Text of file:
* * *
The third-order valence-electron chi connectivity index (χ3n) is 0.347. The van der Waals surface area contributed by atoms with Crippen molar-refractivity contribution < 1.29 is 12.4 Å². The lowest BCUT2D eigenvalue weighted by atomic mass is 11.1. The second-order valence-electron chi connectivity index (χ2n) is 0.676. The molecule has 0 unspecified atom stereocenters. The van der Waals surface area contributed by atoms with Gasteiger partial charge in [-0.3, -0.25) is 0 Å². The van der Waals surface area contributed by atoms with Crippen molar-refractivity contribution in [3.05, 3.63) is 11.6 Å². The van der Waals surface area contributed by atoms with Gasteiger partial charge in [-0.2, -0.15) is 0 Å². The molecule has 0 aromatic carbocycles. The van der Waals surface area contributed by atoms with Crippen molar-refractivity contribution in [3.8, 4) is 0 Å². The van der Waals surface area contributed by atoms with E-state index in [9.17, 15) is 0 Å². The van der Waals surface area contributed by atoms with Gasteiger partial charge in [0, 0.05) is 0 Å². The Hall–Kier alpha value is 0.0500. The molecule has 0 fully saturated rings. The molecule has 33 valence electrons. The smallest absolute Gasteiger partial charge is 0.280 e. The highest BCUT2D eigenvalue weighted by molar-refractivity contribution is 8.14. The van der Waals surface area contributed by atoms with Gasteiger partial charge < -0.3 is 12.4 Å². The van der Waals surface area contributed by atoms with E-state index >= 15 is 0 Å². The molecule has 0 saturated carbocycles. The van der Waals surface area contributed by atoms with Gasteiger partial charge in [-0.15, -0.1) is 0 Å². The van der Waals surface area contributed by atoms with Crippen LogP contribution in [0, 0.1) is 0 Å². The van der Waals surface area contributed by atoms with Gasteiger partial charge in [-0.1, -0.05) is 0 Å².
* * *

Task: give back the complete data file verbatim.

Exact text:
The third-order valence-electron chi connectivity index (χ3n) is 0.347. The van der Waals surface area contributed by atoms with Crippen molar-refractivity contribution < 1.29 is 12.4 Å². The lowest BCUT2D eigenvalue weighted by atomic mass is 11.1. The second-order valence-electron chi connectivity index (χ2n) is 0.676. The molecule has 0 unspecified atom stereocenters. The van der Waals surface area contributed by atoms with Gasteiger partial charge in [-0.3, -0.25) is 0 Å². The van der Waals surface area contributed by atoms with Crippen molar-refractivity contribution in [3.05, 3.63) is 11.6 Å². The van der Waals surface area contributed by atoms with Gasteiger partial charge in [-0.2, -0.15) is 0 Å². The molecule has 0 aromatic carbocycles. The van der Waals surface area contributed by atoms with Crippen molar-refractivity contribution in [3.8, 4) is 0 Å². The van der Waals surface area contributed by atoms with E-state index in [9.17, 15) is 0 Å². The van der Waals surface area contributed by atoms with Gasteiger partial charge in [0, 0.05) is 0 Å². The Hall–Kier alpha value is 0.0500. The molecule has 0 fully saturated rings. The molecule has 33 valence electrons. The smallest absolute Gasteiger partial charge is 0.280 e. The highest BCUT2D eigenvalue weighted by molar-refractivity contribution is 8.14. The van der Waals surface area contributed by atoms with Gasteiger partial charge < -0.3 is 12.4 Å². The van der Waals surface area contributed by atoms with E-state index >= 15 is 0 Å². The molecule has 0 saturated carbocycles. The van der Waals surface area contributed by atoms with Gasteiger partial charge in [-0.15, -0.1) is 0 Å². The van der Waals surface area contributed by atoms with Crippen LogP contribution in [0, 0.1) is 0 Å². The van der Waals surface area contributed by atoms with Gasteiger partial charge in [-0.1, -0.05) is 0 Å².